Japanese Cosmetics and Depictions of Beauty

Japan’s Modern Beauty

Mar. 18(Sat), 2017- Sept. 24(Sun), 2017

The Meiji period (1868–1912) imperative to adopt European systems in a wide range of fields, including government and politics, economy, and culture also affected the daily life of women in Japan, influencing their modes of make-up and ideas of beauty, fashion, and hairstyle. Edo period (1603–1868) make-up conventions gradually disappeared as new Western practices and cosmetic products and utensils entered Japan. Modern hairstyles and make-up, and emphasis on individuality, surged with the advancement of women during the Taisho period (1912–1926).
This exhibition, introducing the Pola Research Institute of Beauty and Culture’s collection of Japanese cosmetic utensils and magazines dating from the late Edo period through the Showa period (1926–1989), traces the progression and transition of the modern Japanese woman’s aesthetic sense. The image of the ideal woman at the time is further corraborated by selected paintings from the Pola Museum of Art, and the role of Okada Saburosuke (1869–1939), designer of women’s magazine covers and department store posters, in the creation of the ‘modern beauty’ image is explored.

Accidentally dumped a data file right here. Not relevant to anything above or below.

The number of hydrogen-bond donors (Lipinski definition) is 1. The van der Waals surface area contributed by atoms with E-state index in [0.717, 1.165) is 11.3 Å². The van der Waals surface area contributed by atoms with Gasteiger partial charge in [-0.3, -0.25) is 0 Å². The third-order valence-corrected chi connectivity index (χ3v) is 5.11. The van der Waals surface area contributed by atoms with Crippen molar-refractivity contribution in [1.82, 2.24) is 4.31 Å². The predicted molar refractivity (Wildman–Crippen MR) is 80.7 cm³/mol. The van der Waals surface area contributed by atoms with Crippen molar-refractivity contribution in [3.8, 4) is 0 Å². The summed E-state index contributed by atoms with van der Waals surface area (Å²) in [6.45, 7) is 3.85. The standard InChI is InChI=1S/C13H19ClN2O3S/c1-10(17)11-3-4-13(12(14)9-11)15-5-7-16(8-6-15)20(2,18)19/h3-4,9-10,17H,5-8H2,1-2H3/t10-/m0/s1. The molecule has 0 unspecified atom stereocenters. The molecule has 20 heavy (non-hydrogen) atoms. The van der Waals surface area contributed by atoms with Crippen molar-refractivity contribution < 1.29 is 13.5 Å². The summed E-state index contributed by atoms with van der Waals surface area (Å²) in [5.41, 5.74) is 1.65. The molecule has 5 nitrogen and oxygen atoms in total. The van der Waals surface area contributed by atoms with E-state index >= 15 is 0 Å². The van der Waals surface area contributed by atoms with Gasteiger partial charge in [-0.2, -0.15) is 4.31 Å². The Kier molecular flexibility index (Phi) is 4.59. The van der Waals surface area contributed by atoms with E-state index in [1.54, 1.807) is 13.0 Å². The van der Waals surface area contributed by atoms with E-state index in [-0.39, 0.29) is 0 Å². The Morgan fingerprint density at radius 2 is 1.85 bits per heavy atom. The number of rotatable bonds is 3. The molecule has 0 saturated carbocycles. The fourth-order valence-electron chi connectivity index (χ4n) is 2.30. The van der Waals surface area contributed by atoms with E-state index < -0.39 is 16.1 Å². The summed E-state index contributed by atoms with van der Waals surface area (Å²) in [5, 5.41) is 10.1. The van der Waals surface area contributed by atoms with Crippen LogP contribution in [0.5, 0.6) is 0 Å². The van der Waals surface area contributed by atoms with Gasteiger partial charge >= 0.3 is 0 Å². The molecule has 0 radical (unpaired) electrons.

We hope the exhibition will illuminate lifestyle transitions of stylish Japanese women in an emerging new age.


Yoshu Chikanobu, Manners and Customs of the Eastern Capital, 'Huku' (Good Fortune) Series : 'Youhuku' (Western Clothes), 1889


Bridal Cosmetic Set with the Family Crest of Five and Three Paulownia Blossoms in Makie Lacquer, Meiji period


Benisei, Lip Rouge Cup for Miyako-beni, Meiji period


cosmetic poster, ca.1932


Okada Saburosuke, Kimono with Iris Pattern, 1927


Dressing Table in Art Nouveau Style, Taisho period